2019: The Year Health Insurance Prices Go Down

Affordable Care Act

2019: The Year Health Insurance Prices Go Down

Published on November 12, 2018


Starting Health Insurance Prices for Bronze ACA Plans Go Down in 2019


Yes, 2019 IS the best year to buy your own health insurance, but nobody is shopping!

The Affordable Care Act (ACA/Obamacare) open enrollment period started November 1, in most states. In years past, the ACA and the open enrollment period drove heated political debates and dominated news coverage. This year, in spite of some good news, the ACA has failed to dominate the news cycle.

What’s The Good News?

Prices are down: For the millions who buy their own health insurance, many will find lower prices this year. A new eHealth analysis of 38 metropolitan areas found that prices for the lowest-cost plan decreased by 3%, on average, compared to last year.
In many markets, prices on bronze plans are down double-digits. In big cities, like Raleigh, NC (down 26%), Phoenix AZ, (down 18%), Atlanta GA, (down 15%) and Trenton, NJ, (down 13%), people can save $40, $50, even $100 a month in some cases.

What’s The Bad News?

Fewer people are taking advantage of lower prices: A recent announcement from the Centers for Medicare and Medicaid Services (CMS) found enrollments down 38% from the same time last year.
Why are less people shopping? 
There is no clear answer as to why fewer people are shopping, but we analyzed our customer communications at eHealth, and when we compared 2017 to 2018, here is what we found:

  • Fewer people are losing their old plans – The number people who got an email saying, “your plan was cancelled,” is down 98% from 2017.
  • Fewer people are losing their insurance company– The number of people who got an email saying, “your insurance company is leaving the area,“ is down 100% (it actually went to zero) compared to 2017.
  • Fewer people are get big price hikes– The number of people who got an email saying, “your prices went up 10% or more,” is down 59% percent compared to 2017.

To make a long story short, it seems like fewer people may be shopping for health insurance this year, because they don’t have to.

Is There Something People Can Do?

At eHealth we think there are at least five good reasons to shop and compare the coverage you had last year with the coverage available in 2019.

  1. Reason #1: You may find lower prices year – In states like Texas, Virginia, Georgia, Pennsylvania, New York and Arizona, the starting price of a bronze plan is down $30 a month of more, for the average 40-year-old.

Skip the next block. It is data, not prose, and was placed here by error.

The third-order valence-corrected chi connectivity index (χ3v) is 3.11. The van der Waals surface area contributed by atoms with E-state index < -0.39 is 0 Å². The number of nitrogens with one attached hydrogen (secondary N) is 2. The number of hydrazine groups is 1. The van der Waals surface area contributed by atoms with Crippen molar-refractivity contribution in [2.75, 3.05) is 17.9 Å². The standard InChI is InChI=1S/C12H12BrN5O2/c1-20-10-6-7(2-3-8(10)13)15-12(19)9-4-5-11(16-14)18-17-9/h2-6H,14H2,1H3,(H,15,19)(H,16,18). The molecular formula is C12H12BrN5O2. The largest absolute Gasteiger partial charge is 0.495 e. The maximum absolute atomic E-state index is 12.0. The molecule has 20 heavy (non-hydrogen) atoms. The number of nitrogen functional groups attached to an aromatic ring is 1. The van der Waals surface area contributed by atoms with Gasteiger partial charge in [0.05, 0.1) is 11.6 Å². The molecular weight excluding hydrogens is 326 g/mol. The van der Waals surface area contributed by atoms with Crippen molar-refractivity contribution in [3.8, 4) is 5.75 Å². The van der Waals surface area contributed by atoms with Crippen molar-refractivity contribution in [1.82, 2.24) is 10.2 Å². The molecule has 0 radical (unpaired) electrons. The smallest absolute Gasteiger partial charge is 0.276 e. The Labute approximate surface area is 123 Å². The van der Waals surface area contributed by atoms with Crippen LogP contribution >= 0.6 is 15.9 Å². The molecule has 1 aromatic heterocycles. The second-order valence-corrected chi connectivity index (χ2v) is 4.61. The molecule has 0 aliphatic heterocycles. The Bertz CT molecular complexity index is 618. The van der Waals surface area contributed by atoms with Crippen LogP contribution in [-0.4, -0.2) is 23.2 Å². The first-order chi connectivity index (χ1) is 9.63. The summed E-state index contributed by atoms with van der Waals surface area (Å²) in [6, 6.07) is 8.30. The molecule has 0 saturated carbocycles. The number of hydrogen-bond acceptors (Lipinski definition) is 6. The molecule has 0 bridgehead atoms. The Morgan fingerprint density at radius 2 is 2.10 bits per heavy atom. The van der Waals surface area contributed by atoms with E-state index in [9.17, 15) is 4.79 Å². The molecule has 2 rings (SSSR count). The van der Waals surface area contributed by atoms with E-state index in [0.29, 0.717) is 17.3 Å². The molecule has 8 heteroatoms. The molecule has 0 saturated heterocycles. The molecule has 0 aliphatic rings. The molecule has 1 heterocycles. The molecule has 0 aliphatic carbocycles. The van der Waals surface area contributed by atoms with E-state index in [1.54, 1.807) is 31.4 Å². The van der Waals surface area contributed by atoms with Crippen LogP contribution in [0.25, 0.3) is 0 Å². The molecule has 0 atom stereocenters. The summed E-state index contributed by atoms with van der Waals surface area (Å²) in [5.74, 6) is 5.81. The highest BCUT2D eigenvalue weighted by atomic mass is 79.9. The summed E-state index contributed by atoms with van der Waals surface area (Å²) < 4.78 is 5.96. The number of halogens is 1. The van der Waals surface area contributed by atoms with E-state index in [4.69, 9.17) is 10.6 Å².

2. Reason #2: There are more plans to choose from – On average, you’ll find 31% more plans to choose from when you shop and compare you options online at eHealth or a government marketplace.
  3. Reason #3: Doctors leave networks, and doctors join networks – Make sure that your doctors are still in your plan’s network for 2019. At eHealth has a simple tool that lets you find plan’s your doctor will accept. Visit doctor.eHealthInsurance.com.
  4. Reason #4: Your prescription drug coverage can change – Insurance companies can, and often do, change the list of drugs they cover each year. Or, they’ll change co-pays and deductibles, or both. eHealth has another great tool that lets you sort plans in your area to find the plan that gives you the greatest savings on your prescriptions.
  5. Reason #5: You have more alternatives if can’t afford full ACA coverage – If ACA plans are out of your price range, short-term health insurance plans are now a more reliable alternative. Plans that used to be limited to 90 days of coverage are now available for to a year in a majority of states. And, outside of New Jersey and Massachusetts, there is no tax penalty going without a full-blown, expensive, ACA-compliant health insurance plan

ACA alternatives like short-term don’t have the same benefits as ACA plans but they can provide meaningful coverage from unexpected medical costs.
This video outlines key changes that took place in healthcare regulations for 2019

See also:

We’ll let you know when we publish anything new.